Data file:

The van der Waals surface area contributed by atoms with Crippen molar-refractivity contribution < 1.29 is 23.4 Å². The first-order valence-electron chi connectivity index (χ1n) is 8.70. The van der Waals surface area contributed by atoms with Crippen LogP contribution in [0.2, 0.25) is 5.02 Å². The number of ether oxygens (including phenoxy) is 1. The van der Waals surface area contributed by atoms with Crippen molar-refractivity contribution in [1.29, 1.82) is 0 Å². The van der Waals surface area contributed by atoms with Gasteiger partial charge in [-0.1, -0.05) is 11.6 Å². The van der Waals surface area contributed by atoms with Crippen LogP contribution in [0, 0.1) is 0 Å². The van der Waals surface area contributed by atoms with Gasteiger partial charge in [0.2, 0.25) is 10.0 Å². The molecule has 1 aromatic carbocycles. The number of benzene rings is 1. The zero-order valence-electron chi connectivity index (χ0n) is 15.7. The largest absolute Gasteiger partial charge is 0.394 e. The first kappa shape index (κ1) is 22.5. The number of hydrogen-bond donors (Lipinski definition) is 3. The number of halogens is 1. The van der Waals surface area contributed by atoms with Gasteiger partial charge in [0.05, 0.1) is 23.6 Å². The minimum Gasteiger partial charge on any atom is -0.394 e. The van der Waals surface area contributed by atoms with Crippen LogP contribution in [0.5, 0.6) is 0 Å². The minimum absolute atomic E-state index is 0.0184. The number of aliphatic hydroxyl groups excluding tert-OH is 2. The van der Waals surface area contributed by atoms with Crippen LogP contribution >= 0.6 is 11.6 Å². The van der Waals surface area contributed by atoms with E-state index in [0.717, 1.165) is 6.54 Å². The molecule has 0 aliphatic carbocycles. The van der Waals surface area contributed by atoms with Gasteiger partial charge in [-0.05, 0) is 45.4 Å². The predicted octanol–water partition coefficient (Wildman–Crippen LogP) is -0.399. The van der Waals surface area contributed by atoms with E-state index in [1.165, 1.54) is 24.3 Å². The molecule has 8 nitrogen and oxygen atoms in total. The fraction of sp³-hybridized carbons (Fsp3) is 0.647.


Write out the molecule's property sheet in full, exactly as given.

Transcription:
The van der Waals surface area contributed by atoms with Crippen molar-refractivity contribution < 1.29 is 23.4 Å². The first-order valence-electron chi connectivity index (χ1n) is 8.70. The van der Waals surface area contributed by atoms with Crippen LogP contribution in [0.2, 0.25) is 5.02 Å². The number of ether oxygens (including phenoxy) is 1. The van der Waals surface area contributed by atoms with Crippen molar-refractivity contribution in [1.29, 1.82) is 0 Å². The van der Waals surface area contributed by atoms with Gasteiger partial charge in [-0.1, -0.05) is 11.6 Å². The van der Waals surface area contributed by atoms with Crippen LogP contribution in [0, 0.1) is 0 Å². The van der Waals surface area contributed by atoms with Gasteiger partial charge in [0.2, 0.25) is 10.0 Å². The molecule has 1 aromatic carbocycles. The number of benzene rings is 1. The zero-order valence-electron chi connectivity index (χ0n) is 15.7. The largest absolute Gasteiger partial charge is 0.394 e. The first kappa shape index (κ1) is 22.5. The number of hydrogen-bond donors (Lipinski definition) is 3. The number of halogens is 1. The van der Waals surface area contributed by atoms with Gasteiger partial charge in [0.05, 0.1) is 23.6 Å². The minimum Gasteiger partial charge on any atom is -0.394 e. The van der Waals surface area contributed by atoms with Crippen LogP contribution in [0.5, 0.6) is 0 Å². The minimum absolute atomic E-state index is 0.0184. The number of aliphatic hydroxyl groups excluding tert-OH is 2. The van der Waals surface area contributed by atoms with Crippen LogP contribution >= 0.6 is 11.6 Å². The van der Waals surface area contributed by atoms with E-state index in [0.717, 1.165) is 6.54 Å². The molecule has 0 aliphatic carbocycles. The van der Waals surface area contributed by atoms with Gasteiger partial charge in [-0.05, 0) is 45.4 Å². The predicted octanol–water partition coefficient (Wildman–Crippen LogP) is -0.399. The van der Waals surface area contributed by atoms with E-state index in [1.165, 1.54) is 24.3 Å². The molecule has 8 nitrogen and oxygen atoms in total. The fraction of sp³-hybridized carbons (Fsp3) is 0.647.